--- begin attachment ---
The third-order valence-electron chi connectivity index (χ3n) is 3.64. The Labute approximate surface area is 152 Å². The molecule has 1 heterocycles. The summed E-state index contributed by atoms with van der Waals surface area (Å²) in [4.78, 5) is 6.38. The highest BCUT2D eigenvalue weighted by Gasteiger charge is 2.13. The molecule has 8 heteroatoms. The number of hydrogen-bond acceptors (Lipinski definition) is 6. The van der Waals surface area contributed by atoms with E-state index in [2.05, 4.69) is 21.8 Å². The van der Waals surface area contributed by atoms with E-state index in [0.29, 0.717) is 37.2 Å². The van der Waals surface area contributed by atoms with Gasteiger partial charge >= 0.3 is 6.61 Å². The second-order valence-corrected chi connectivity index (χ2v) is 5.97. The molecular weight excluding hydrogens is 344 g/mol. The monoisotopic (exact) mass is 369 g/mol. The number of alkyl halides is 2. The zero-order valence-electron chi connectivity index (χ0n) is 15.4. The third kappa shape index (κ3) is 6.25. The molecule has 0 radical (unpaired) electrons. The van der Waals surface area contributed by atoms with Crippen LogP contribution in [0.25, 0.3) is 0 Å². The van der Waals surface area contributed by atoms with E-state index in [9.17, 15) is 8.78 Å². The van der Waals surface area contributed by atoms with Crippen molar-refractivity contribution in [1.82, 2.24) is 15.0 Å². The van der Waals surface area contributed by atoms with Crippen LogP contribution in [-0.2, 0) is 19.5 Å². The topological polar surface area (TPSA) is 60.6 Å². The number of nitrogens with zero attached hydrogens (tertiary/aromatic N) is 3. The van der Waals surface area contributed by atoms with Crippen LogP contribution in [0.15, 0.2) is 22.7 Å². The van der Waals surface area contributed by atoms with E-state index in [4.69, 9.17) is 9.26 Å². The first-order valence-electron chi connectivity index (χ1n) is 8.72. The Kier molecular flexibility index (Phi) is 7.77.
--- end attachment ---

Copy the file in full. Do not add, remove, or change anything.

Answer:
The third-order valence-electron chi connectivity index (χ3n) is 3.64. The Labute approximate surface area is 152 Å². The molecule has 1 heterocycles. The summed E-state index contributed by atoms with van der Waals surface area (Å²) in [4.78, 5) is 6.38. The highest BCUT2D eigenvalue weighted by Gasteiger charge is 2.13. The molecule has 8 heteroatoms. The number of hydrogen-bond acceptors (Lipinski definition) is 6. The van der Waals surface area contributed by atoms with E-state index in [2.05, 4.69) is 21.8 Å². The van der Waals surface area contributed by atoms with E-state index in [0.29, 0.717) is 37.2 Å². The van der Waals surface area contributed by atoms with Gasteiger partial charge >= 0.3 is 6.61 Å². The second-order valence-corrected chi connectivity index (χ2v) is 5.97. The molecular weight excluding hydrogens is 344 g/mol. The monoisotopic (exact) mass is 369 g/mol. The number of alkyl halides is 2. The zero-order valence-electron chi connectivity index (χ0n) is 15.4. The third kappa shape index (κ3) is 6.25. The molecule has 0 radical (unpaired) electrons. The van der Waals surface area contributed by atoms with Crippen LogP contribution in [0.25, 0.3) is 0 Å². The van der Waals surface area contributed by atoms with E-state index in [9.17, 15) is 8.78 Å². The van der Waals surface area contributed by atoms with Crippen molar-refractivity contribution in [1.82, 2.24) is 15.0 Å². The van der Waals surface area contributed by atoms with Crippen LogP contribution in [-0.2, 0) is 19.5 Å². The topological polar surface area (TPSA) is 60.6 Å². The number of nitrogens with zero attached hydrogens (tertiary/aromatic N) is 3. The van der Waals surface area contributed by atoms with Crippen LogP contribution in [0.15, 0.2) is 22.7 Å². The van der Waals surface area contributed by atoms with E-state index in [4.69, 9.17) is 9.26 Å². The first-order valence-electron chi connectivity index (χ1n) is 8.72. The Kier molecular flexibility index (Phi) is 7.77.